What does 'Issue' mean

Issue is the process of offering securities as an attempt to raise funds. Companies may issue bonds or shares to investors as a method of financing the business. The term "issue" also refers to a series of stocks or bonds that have been offered to the public, and typically relates to the set of instruments that were released under one offering.

BREAKING DOWN 'Issue'

The issuance of securities can take many forms. Companies may have a new issue, in which they release a security for the first time, or a seasoned issue, in which an established firm offers additional shares. For example, if a company sells a group of 10-year bonds to the public, that set of bonds will be referred to as a single issue.

If a company needs capital to stay in business, it has options to secure funding through selling stock or issuing bonds. In a secondary stock offering, the board of directors (BOD) votes to issue more shares and increase the number of shares trading. Money raised goes straight to the company. If a business wants to move existing debt and create new debt at the same time, it might decide to issue bonds. The company borrows money from investors and repays it with interest. The interest is a tax-deductible expense that reduces the corporation’s cost of borrowing.

Factors in Issuing Stocks or Bonds

Companies need to consider business goals when deciding whether to sell stock or to issue bonds. Money from stock does not need to be repaid, nor does interest need to be paid, as it does with bonds. However, corporations can issue bonds as long as investors are willing to act as lenders. Since each issue of stock changes an investor's ownership in the company, there is a limit to how much stock the company can issue. Because companies can pay bondholders a lower interest rate and retain greater control over funding, issuing bonds is less expensive than borrowing from a bank. Bonds do not change the ownership or operation of a company is owned, while selling stock does. Recordkeeping is simpler with bondholders, as all earn the same interest rate and have the same maturity date. Bond offerings are also more flexible than stock issuance.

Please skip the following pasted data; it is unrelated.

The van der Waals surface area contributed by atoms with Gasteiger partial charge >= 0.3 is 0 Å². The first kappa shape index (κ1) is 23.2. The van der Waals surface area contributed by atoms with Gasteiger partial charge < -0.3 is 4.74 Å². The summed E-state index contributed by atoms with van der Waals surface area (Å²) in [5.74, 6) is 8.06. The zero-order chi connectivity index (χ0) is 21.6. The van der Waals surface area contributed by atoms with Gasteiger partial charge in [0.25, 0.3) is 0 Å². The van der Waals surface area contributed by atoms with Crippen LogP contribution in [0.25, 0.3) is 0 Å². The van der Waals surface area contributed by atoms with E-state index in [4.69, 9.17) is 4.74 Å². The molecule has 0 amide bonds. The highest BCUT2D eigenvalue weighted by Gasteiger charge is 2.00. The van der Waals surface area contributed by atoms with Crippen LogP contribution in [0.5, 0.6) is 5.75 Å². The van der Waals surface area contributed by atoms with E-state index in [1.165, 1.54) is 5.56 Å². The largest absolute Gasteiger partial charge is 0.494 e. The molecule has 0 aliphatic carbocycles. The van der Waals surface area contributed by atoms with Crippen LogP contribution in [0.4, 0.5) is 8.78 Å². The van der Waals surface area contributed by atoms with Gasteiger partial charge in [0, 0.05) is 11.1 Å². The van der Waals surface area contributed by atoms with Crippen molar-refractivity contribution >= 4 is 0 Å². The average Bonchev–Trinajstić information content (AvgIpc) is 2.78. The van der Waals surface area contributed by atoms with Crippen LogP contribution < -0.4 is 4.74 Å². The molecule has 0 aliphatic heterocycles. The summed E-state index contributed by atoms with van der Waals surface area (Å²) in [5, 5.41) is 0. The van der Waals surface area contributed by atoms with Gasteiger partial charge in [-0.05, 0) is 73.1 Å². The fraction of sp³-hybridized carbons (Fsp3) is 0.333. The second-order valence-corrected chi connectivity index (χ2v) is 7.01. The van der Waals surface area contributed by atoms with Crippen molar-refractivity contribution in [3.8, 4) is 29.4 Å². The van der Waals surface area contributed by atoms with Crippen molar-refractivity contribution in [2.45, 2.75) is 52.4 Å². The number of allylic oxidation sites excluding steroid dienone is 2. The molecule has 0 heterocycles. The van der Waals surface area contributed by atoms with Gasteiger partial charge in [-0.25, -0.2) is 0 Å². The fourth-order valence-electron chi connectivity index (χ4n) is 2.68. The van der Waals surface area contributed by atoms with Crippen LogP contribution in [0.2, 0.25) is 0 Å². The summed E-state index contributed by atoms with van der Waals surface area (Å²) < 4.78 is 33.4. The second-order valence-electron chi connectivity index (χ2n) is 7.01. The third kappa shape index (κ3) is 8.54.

Stock and Bond Underwriting

Companies issuing stocks and bonds may use investment banks to facilitate the process. For example, if a company decides to sell bonds, the investment bank determines the value and riskiness of the corporation, and then determines the prices, and underwrites and sells the bonds to the public. Investment banks might also underwrite stocks or other securities for an initial public offering (IPO) or secondary public offering.

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